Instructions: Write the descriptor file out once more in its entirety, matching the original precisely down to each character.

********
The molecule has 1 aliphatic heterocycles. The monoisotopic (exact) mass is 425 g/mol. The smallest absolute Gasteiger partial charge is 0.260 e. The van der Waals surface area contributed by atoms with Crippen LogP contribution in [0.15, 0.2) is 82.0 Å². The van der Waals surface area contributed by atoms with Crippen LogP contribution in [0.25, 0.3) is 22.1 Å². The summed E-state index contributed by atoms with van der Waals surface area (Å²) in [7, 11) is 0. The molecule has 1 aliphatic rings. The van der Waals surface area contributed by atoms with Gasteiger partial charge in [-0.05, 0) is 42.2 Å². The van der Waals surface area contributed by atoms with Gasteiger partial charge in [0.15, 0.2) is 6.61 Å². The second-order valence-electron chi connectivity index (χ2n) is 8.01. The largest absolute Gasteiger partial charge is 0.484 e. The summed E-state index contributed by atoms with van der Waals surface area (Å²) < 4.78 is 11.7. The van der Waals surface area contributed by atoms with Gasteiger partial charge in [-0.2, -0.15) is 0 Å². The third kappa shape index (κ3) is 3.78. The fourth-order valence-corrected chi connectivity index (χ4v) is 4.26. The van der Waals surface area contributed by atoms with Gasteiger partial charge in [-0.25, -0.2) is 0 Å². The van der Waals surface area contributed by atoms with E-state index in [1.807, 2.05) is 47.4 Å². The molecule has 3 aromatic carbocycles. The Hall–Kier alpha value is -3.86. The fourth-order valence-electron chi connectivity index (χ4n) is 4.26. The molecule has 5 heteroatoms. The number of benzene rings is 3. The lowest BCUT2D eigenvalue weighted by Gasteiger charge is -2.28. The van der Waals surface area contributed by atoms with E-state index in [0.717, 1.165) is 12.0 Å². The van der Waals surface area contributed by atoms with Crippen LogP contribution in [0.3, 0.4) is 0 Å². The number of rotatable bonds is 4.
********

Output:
The molecule has 1 aliphatic heterocycles. The monoisotopic (exact) mass is 425 g/mol. The smallest absolute Gasteiger partial charge is 0.260 e. The van der Waals surface area contributed by atoms with Crippen LogP contribution in [0.15, 0.2) is 82.0 Å². The van der Waals surface area contributed by atoms with Crippen LogP contribution in [0.25, 0.3) is 22.1 Å². The summed E-state index contributed by atoms with van der Waals surface area (Å²) in [7, 11) is 0. The molecule has 1 aliphatic rings. The van der Waals surface area contributed by atoms with Gasteiger partial charge in [-0.05, 0) is 42.2 Å². The van der Waals surface area contributed by atoms with Gasteiger partial charge in [0.15, 0.2) is 6.61 Å². The second-order valence-electron chi connectivity index (χ2n) is 8.01. The largest absolute Gasteiger partial charge is 0.484 e. The summed E-state index contributed by atoms with van der Waals surface area (Å²) < 4.78 is 11.7. The van der Waals surface area contributed by atoms with Gasteiger partial charge in [-0.2, -0.15) is 0 Å². The third kappa shape index (κ3) is 3.78. The fourth-order valence-corrected chi connectivity index (χ4v) is 4.26. The van der Waals surface area contributed by atoms with Gasteiger partial charge in [-0.25, -0.2) is 0 Å². The van der Waals surface area contributed by atoms with E-state index in [1.807, 2.05) is 47.4 Å². The molecule has 3 aromatic carbocycles. The Hall–Kier alpha value is -3.86. The fourth-order valence-electron chi connectivity index (χ4n) is 4.26. The molecule has 5 heteroatoms. The number of benzene rings is 3. The lowest BCUT2D eigenvalue weighted by Gasteiger charge is -2.28. The van der Waals surface area contributed by atoms with E-state index in [0.717, 1.165) is 12.0 Å². The van der Waals surface area contributed by atoms with Crippen LogP contribution in [0.3, 0.4) is 0 Å². The number of rotatable bonds is 4.